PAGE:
In the years after the election, the Republican party campaigned to set a two-term limit on the presidency. They succeeded in 1951 with the passage of the 22nd Amendment.

Click the images to add this history to your collection.

Did you like this article? Click here to rate:
[Total: 16 Average: 4.9]

Share this article

12 responses to "FDR Elected to Record Fourth Term"

12 thoughts on “FDR Elected to Record Fourth Term”

  1. He was easily the greatest president save for Lincoln. A great president does what is needed for his country to flourish and survive. Roosevelt always did that. I was born during his third term and do not remember those times, but my parents saw him as the best leader of his time. My study of what he did and what he stood for made me agree with them. I still see his programs that lasted as outstanding.

    Reply
  2. FDR was a great leader. Although I disagree with some of his domestic programs, he did what was necessary at the time. In foreign matters he was terrific, even though he was soft on Russia.
    We could use a leader like FDR today. I do not believe that the Democratic Party has such a candidate. Bernie Sanders is the closest to FDR.

    Reply
  3. Outstanding articles. Plan to use them when discussing stamps with young collectors. They add interest to collecting. God Bless America.

    Reply
  4. Great article on FDR. It was a very dark time in our history as a nation and while I don’t want to make it sound like everything that FDR did and said was perfect; that he didn’t make deals and mistakes, he did get us out of a huge depression and part way through a deplorable world war. He was a remarkable statesman. (Sidebar: I think the Congress should have term regulation, as well — the same as the President. 8 years, maximum, and out. Try to get that change made into an amendment! LOL! 🙂 Thanks, Mystic. Good work.

    Reply
  5. It’s interesting to note that Roosevelt, who is regarded as one of our greatest presidents, was beloved by millions during his years in office but detested by others, mainly Republicans and big business types. Since his death, Republicans have repeatedly tried to undo parts of his New Deal programs– Social Security, minimum wage, protection for unions, etc.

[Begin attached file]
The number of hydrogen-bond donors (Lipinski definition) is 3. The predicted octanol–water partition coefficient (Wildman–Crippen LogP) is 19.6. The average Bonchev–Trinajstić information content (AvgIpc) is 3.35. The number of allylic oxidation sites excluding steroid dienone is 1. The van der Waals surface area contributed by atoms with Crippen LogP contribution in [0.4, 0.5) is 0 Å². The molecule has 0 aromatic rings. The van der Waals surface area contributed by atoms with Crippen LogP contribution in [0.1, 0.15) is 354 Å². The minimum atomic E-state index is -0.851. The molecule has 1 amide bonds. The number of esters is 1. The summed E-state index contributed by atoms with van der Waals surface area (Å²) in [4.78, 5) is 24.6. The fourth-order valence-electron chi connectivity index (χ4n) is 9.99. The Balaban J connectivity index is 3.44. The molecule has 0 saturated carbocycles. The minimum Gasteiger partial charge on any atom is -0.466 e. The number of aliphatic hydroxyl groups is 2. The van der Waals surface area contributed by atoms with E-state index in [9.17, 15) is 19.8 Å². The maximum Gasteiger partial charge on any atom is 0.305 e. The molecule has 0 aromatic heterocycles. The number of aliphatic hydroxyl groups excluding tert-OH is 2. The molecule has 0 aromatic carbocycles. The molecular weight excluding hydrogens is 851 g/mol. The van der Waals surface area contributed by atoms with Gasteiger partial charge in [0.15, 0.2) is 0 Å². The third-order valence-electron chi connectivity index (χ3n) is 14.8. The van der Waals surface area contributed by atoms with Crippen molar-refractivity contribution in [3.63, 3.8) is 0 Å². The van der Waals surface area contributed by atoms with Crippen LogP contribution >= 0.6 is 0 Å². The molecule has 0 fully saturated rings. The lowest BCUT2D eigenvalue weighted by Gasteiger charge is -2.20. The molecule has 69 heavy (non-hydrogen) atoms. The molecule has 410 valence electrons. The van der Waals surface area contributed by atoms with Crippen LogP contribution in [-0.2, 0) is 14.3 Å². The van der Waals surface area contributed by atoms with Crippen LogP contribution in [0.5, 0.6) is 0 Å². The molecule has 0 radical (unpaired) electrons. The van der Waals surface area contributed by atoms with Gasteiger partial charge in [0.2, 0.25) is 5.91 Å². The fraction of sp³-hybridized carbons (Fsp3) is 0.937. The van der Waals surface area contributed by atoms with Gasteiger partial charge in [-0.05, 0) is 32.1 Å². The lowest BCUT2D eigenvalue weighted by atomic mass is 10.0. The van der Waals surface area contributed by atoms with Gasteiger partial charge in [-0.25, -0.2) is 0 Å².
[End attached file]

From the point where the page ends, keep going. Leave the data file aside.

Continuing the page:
Reply
  6. Is regulating the huge corporations, guaranteeing a minimum wage, and providing a minimum retirement for retired workers socialism? The actual socialists on the left disliked him, and the hard line old school conservatives on the right hated him. Franklin Roosevelt was a middle of the roader.

    Reply
  7. There is no doubt that FDR convinced the money people that if they did not give a small percentage of their monies, they would eventually loose it all . . . see Europe at that time.

    However why did he write Executive Order 9066, especially when he had information on German spies in the U.S. during the First World War I The Germans and Italians were not touched.

    Reply
  8. Come on Mystic, not a word about FDR’s stamp collection. Even in the midst of the depression and the challenges of the war, Roosevelt always found time for his stamps. His collection gave him great peace of mind and brief opportunities to relax.

    Reply

Leave a Comment

Love history?

Discover events in American history – plus the stamps that make them come alive.

Subscribe to get This Day in History stories straight to your inbox every day!